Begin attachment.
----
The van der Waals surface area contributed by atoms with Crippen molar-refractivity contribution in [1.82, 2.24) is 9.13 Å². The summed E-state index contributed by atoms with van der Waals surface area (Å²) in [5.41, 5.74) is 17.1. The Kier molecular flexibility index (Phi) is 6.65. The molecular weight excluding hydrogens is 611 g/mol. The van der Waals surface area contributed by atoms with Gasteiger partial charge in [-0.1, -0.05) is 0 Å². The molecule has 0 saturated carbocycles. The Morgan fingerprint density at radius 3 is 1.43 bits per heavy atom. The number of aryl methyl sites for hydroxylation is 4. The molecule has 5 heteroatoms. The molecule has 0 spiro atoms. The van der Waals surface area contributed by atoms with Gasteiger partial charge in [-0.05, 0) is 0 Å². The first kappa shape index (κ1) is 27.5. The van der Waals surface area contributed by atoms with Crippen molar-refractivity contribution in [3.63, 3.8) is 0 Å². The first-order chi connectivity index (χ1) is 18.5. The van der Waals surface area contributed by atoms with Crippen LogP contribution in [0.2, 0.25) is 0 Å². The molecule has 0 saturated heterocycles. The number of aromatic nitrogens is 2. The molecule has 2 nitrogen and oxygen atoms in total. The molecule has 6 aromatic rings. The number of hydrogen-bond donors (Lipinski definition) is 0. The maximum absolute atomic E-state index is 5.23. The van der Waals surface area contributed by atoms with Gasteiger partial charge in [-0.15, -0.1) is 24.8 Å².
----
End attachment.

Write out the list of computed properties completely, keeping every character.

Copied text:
The van der Waals surface area contributed by atoms with Crippen molar-refractivity contribution in [1.82, 2.24) is 9.13 Å². The summed E-state index contributed by atoms with van der Waals surface area (Å²) in [5.41, 5.74) is 17.1. The Kier molecular flexibility index (Phi) is 6.65. The molecular weight excluding hydrogens is 611 g/mol. The van der Waals surface area contributed by atoms with Gasteiger partial charge in [-0.1, -0.05) is 0 Å². The molecule has 0 saturated carbocycles. The Morgan fingerprint density at radius 3 is 1.43 bits per heavy atom. The number of aryl methyl sites for hydroxylation is 4. The molecule has 5 heteroatoms. The molecule has 0 spiro atoms. The van der Waals surface area contributed by atoms with Gasteiger partial charge in [-0.05, 0) is 0 Å². The first kappa shape index (κ1) is 27.5. The van der Waals surface area contributed by atoms with Crippen molar-refractivity contribution in [3.63, 3.8) is 0 Å². The first-order chi connectivity index (χ1) is 18.5. The van der Waals surface area contributed by atoms with Crippen LogP contribution in [0.2, 0.25) is 0 Å². The molecule has 0 saturated heterocycles. The number of aromatic nitrogens is 2. The molecule has 2 nitrogen and oxygen atoms in total. The molecule has 6 aromatic rings. The number of hydrogen-bond donors (Lipinski definition) is 0. The maximum absolute atomic E-state index is 5.23. The van der Waals surface area contributed by atoms with Gasteiger partial charge in [-0.15, -0.1) is 24.8 Å².